3am Eternal….

It’s 3am (actually it’s not as I write this, it’s more like 8pm but the thoughts that led to this blog post pinged into my head at 3am & hoping to eventually get some semblance of sleep, I declined to let the brain-fart creative juices run riot)

3am. In the days of my ‘yoof” it meant something quite different to where I find myself now: 3am might have been when I rolled through the door, perhaps *slightly* tipsy; 3am giggling chats with my school or uni besties; where we had face-packs & chocolate (& revolting White Lightning Or MD20/20 in the latter years) and shushed each other in overtly loud whispers.

3am Eternal, that absolute belter of a tune by The KLF with their ancients of Mu Mu! Now I have an ear-worm & find myself mentally humming. These days if I had the budget, I’d rather like to be more in tune with the Mui Mui (fashion darling!) but that’s another story…

3am now: when the rest of the world is sleeping. When all is quiet. When you feel alone, scared and any problem(s) you have feel insurmountable, all consuming and impossible to solve.

Ironically, I’m far from alone. I’m on a children’s hospital ward where 3am doesn’t mean all is quiet and settled. It’s an alternative, less pleasant version of a city that never sleeps.

Whilst the nursing staff go about their business calmly and efficiently, even if (when) the dreaded crash bell sounds or alarms from machines and monitors peal and squark; the heart-tugging cries of babies and children in pain or scared There is both an urgency and yet serenity of those on duty in these darkest hours.

We have a 3am visitor. A surgical resident called up to our ward because Minx isn’t behaving. Anatomically speaking.

  • 3am is when my imagination goes into over-drive. I’m over come with the ifs, the buts, the maybe’s; the pointless worries and the unhelpful questions that come unbidden when you’re a parent, and especially the parent of a medically, physically, cognitively or combination thereof child/ren.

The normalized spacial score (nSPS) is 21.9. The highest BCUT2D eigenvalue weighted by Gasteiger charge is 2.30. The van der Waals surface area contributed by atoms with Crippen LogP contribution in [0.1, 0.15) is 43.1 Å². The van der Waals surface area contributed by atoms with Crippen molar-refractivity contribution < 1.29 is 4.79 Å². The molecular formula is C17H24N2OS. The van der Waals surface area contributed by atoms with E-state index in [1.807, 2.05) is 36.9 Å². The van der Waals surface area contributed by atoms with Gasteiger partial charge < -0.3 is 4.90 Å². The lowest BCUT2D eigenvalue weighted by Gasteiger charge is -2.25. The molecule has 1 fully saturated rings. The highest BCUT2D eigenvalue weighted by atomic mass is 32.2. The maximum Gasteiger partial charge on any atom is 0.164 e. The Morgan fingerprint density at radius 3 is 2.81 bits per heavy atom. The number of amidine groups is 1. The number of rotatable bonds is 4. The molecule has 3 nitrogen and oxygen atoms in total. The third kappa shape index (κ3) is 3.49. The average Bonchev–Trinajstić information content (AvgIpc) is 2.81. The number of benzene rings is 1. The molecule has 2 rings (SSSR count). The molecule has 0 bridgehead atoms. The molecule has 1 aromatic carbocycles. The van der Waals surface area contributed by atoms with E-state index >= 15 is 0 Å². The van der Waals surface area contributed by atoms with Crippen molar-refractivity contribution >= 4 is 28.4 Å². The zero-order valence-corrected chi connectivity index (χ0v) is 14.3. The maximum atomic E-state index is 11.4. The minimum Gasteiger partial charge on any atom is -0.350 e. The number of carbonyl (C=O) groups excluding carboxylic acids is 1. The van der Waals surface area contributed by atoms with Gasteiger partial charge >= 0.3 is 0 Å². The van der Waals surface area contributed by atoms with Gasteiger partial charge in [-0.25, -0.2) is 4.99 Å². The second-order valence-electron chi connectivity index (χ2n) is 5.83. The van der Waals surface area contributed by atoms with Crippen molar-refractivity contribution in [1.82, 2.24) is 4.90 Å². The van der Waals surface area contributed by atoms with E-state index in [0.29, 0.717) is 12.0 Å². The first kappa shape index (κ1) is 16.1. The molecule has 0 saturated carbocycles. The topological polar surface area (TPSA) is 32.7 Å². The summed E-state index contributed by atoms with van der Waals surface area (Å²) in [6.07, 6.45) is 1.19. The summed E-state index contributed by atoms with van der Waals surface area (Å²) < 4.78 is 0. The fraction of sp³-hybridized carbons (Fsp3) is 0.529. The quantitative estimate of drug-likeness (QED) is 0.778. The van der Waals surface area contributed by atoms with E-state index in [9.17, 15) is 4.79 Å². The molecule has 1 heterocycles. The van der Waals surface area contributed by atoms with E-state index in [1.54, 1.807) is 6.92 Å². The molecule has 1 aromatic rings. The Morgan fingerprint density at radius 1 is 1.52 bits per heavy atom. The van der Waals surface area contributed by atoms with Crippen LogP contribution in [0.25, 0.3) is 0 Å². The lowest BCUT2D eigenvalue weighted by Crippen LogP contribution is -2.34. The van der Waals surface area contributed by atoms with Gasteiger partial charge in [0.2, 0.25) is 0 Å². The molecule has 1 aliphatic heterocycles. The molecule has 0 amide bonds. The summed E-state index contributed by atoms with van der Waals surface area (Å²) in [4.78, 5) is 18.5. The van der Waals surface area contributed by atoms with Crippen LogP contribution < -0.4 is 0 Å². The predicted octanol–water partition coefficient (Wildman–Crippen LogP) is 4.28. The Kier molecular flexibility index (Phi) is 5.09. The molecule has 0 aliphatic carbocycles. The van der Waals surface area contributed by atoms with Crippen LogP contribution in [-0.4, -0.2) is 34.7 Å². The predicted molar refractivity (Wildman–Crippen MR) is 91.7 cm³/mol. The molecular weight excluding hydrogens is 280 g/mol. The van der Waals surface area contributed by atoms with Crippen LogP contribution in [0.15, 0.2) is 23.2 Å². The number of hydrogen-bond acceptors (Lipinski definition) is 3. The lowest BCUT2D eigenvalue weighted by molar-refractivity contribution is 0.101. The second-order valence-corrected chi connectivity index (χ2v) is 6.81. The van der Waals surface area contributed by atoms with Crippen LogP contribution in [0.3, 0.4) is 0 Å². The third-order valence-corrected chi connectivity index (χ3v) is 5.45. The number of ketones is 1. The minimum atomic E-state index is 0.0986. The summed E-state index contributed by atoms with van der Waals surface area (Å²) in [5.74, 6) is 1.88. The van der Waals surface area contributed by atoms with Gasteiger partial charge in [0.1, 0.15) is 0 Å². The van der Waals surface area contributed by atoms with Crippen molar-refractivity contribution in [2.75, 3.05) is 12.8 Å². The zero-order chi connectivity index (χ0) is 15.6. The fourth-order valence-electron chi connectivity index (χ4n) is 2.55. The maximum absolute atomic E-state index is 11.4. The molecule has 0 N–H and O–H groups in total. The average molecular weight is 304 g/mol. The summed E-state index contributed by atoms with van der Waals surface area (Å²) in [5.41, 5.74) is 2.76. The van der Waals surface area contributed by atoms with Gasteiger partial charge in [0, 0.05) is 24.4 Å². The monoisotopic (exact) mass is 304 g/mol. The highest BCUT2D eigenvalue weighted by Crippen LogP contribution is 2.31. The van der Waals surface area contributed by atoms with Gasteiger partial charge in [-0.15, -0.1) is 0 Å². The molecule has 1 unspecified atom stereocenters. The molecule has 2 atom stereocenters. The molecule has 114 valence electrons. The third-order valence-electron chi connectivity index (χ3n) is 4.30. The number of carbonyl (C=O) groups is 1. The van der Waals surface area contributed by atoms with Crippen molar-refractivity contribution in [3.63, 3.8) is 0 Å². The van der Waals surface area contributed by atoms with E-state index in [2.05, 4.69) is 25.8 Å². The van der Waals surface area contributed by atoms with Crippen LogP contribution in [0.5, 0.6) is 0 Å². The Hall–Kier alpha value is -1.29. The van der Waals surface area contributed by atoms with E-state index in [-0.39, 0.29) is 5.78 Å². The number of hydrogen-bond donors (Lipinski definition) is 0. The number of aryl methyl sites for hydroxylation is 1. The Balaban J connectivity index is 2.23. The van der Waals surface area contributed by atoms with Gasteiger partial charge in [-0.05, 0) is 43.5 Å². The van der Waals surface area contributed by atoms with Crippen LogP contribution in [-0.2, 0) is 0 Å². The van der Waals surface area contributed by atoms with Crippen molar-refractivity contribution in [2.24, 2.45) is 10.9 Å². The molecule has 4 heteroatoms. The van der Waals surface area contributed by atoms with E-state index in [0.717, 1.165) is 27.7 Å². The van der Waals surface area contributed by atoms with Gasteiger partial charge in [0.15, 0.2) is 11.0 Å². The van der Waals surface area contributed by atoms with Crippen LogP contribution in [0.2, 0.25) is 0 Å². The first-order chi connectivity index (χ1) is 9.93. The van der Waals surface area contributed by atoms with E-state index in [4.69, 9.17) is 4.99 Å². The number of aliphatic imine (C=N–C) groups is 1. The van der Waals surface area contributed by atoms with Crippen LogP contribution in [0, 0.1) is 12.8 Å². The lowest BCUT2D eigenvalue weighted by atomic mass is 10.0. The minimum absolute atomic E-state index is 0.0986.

• In reality of course I know I’m far from alone. Wherever it’s 3am, there will be a multitude of man-kind engulfed by their own demons, be they parents or not. Those worrying over relationships, financial matters, jobs, mental health issues, where their next meal is coming from. I’m sure Dear Reader, you can add a plethora of reasons I haven’t listed.
  • I can add guilt to my annoying bed-fellows who hover sadistically at the 3am party. For however many of the worries my brain attempts to rattle through, I know I’m one of the ‘lucky’ ones.
  • I’m reassured by the surgical resident’s breeziness, by Minx’s visceral reaction to his proposal if matters don’t sort themselves out; even groggy from the after effects of surgery and the powerful pain medications pulsing through her, she is not one for rolling over and playing easy. She is not in favour of his plan and whilst a part of me knows that ultimately we may have to adopt the cruel to be kind approach, it is heartening to see she is strong enough, with it enough, to protest and rail against it.
  • So whilst I may wonder at 3am how I will ever juggle all the varying needs of my children, if I remembered to order medications, feed, equipment & supplies; did I send that email, reply to that message, make that all important phone call, at the very least I am fortunate to have those worries; the luxury for want of a better word to fuss and fumble, curse and sigh about all the never-ending chores.